Home Page
Consumers' Section

E-mail this page   Printable View

Macronutrients in Health and Disease: Carbohydrates

Carbohydrate is the main energy source in the human diet, providing 50 percent or more of total calories in the form of starches and sugars. Carbohydrate–containing foods can be classified in several ways:

  • Simple vs. Complex Carbohydrate. The term simple carbohydrate refers to single (monosaccharide) and double (disaccharide) sugar molecules. Common monosaccharides include glucose and fructose, while common disaccharides include sucrose (table sugar). Examples of foods high in simple carbohydrate include table sugar, fruit, and milk.

Glucose C6H1206


Fructose C6H1206



Sucrose C12H22011


A complex carbohydrate refers to multiple sugar molecules linked together by chemical bonds (polysaccharides, or “starch”). The health benefits of carbohydrate–containing foods are largely limited to those rich in complex (rather than simple) carbohydrate. Examples of foods high in complex carbohydrate include grains, legumes, starchy vegetables, pasta, and breads. Starches are complex carbohydrates that include cellulose, an important source of dietary fiber.


  • Refined vs. Unrefined Carbohydrates. Refining is a process by which the outer bran coating of grains is removed. In this process, brown rice is converted to white rice, for example, or whole wheat is converted to white flour. As a result, the food loses most of its fiber content. Note that a food can be rich in complex carbohydrate but also be refined. White rice and white bread, for example, are refined grain products, but retain their complex carbohydrate.
  • Glycemic Index. The glycemic index is a scale used to describe the effects carbohydrate–rich foods have on blood sugar levels. The glycemic index of a food is determined by feeding a portion of carbohydrate to healthy people after an overnight fast. Blood sugar is tested every 15 to 30 minutes over two hours, and the result is compared with that of feeding participants the same amount of pure glucose. Foods that are lower on the glycemic index tend to raise blood sugar more slowly than foods with a higher glycemic index.

These distinctions between various kinds of carbohydrate are clinically important. Diets high in sugars and refined carbohydrate may cause high blood sugar and increased triglycerides levels (the chemical form of fat in the blood). However, diets composed of low–glycemic–index foods and fiber tend to have the opposite effect. An analysis of 14 studies in individuals with diabetes showed that diets emphasizing low–glycemic–index foods improve control of blood sugar significantly. These studies showed a similar benefit for both type 1 and type 2 diabetes.

Diets that are high in carbohydrate and fiber and low in fat and cholesterol are particularly helpful for the prevention and treatment of several diseases, including obesity and weight–related diseases, such as diabetes and hypertension.

Studies indicate that people who consume approximately three servings per day of whole grain foods have a 20 to 30 percent lower risk of developing type 2 diabetes, compared with individuals consuming less than three servings per week. Low–fat, high–carbohydrate, high–fiber diets also significantly improve control of blood sugar. Such diets are also associated with significant improvements in blood cholesterol, blood pressure, and atherosclerosis and appear to be useful for preventing and treating some intestinal disorders, such as constipation, inflammatory bowel disease, peptic ulcer disease, and gastroesophageal reflux disease.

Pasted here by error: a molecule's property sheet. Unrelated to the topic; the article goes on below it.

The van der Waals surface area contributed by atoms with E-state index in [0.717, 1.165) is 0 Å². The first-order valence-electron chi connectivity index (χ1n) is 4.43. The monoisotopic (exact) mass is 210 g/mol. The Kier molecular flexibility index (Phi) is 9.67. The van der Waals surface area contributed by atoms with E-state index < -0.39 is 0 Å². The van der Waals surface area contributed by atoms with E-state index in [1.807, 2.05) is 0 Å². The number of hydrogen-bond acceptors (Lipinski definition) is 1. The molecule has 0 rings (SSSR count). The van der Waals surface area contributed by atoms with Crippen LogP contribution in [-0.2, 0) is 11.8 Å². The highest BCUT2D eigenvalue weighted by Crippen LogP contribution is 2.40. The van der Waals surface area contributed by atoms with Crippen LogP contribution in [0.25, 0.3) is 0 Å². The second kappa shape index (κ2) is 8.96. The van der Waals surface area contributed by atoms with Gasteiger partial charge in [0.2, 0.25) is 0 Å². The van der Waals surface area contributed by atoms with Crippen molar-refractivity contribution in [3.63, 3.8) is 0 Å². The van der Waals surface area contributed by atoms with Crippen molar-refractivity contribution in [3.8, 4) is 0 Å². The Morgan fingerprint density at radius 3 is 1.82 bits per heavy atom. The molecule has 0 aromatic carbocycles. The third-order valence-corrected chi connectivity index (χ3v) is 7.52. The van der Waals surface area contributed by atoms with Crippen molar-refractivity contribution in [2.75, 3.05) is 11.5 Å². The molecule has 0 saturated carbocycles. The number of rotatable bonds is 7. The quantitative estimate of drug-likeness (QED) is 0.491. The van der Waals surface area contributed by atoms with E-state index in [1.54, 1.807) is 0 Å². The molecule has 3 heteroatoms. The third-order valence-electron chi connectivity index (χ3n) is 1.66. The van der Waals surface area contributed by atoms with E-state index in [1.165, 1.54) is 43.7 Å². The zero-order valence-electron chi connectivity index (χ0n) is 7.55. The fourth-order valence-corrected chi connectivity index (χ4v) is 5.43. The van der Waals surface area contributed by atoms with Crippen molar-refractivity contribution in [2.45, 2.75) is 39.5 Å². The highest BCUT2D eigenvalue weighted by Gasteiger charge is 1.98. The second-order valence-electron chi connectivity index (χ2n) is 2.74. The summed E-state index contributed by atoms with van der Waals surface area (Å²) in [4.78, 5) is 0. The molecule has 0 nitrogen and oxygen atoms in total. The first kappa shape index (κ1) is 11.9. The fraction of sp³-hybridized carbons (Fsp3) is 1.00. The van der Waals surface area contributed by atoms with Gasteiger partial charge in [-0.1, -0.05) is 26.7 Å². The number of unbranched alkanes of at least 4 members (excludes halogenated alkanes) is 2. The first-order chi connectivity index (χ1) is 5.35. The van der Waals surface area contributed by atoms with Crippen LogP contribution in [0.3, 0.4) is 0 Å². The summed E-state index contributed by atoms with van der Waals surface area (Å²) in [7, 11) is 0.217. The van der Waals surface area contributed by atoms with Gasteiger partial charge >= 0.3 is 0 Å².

Although some weight–loss programs may imply that carbohydrates are responsible for weight or health problems, carbohydrates are essential to human health. Complex carbohydrates, in unprocessed or minimally processed forms, are abundant in the diets of countries where obesity and chronic diseases are rarely seen. Traditional Asian diets, for example, use rice and noodles as staple foods. Individuals following such diets have remarkably low risk of obesity, heart disease, diabetes, and most forms of cancer. In areas of changing dietary patterns, where carbohydrate–rich foods are being replaced by fat– and protein–rich foods, several chronic diseases have become much more common. In Japan, the Westernization of the diet occurring in the latter half of the 20th century resulted in a sharp decrease in rice consumption and an increase in meat and total fat intake, with corresponding increases in obesity, diabetes, cardiovascular disease, and other health problems. In surveys of Japanese adults over the age of 40, the rate of diabetes before 1980 was between 1 and 5 percent. By 1990, that number had gone up to 11 to 12 percent.

Carbohydrate Intolerance
Intolerance of certain kinds of carbohydrate is common.

Lactose intolerance is due to a deficiency of lactase, the enzyme in the gut that breaks down the milk sugar lactose. This enzyme normally disappears sometime after infancy. After lactase disappears, the consumption of milk or other lactose–contain products can cause bloating, cramping, diarrhea, and gas, which may be mistaken for a number of gastrointestinal diseases. Some authorities suggest limiting the consumption of lactose–containing products and using dairy substitutes, such as lactase–treated dairy products, soymilk, or rice milk. However, after the age of weaning, there is no nutritional need for either milk or milk substitutes (in fact, dairy consumption poses certain risks), and their use in the diet is based on preference, rather than nutritional requirement.

Other carbohydrate intolerances include sucrose intolerance, which is rare but may occur in individuals with kidney stones or HIV, and fructose intolerance, which may occur in individuals who eat large amounts of fructose (e.g., beverages with high–fructose corn syrup).

<< Macronutrients in Health and Disease: Fats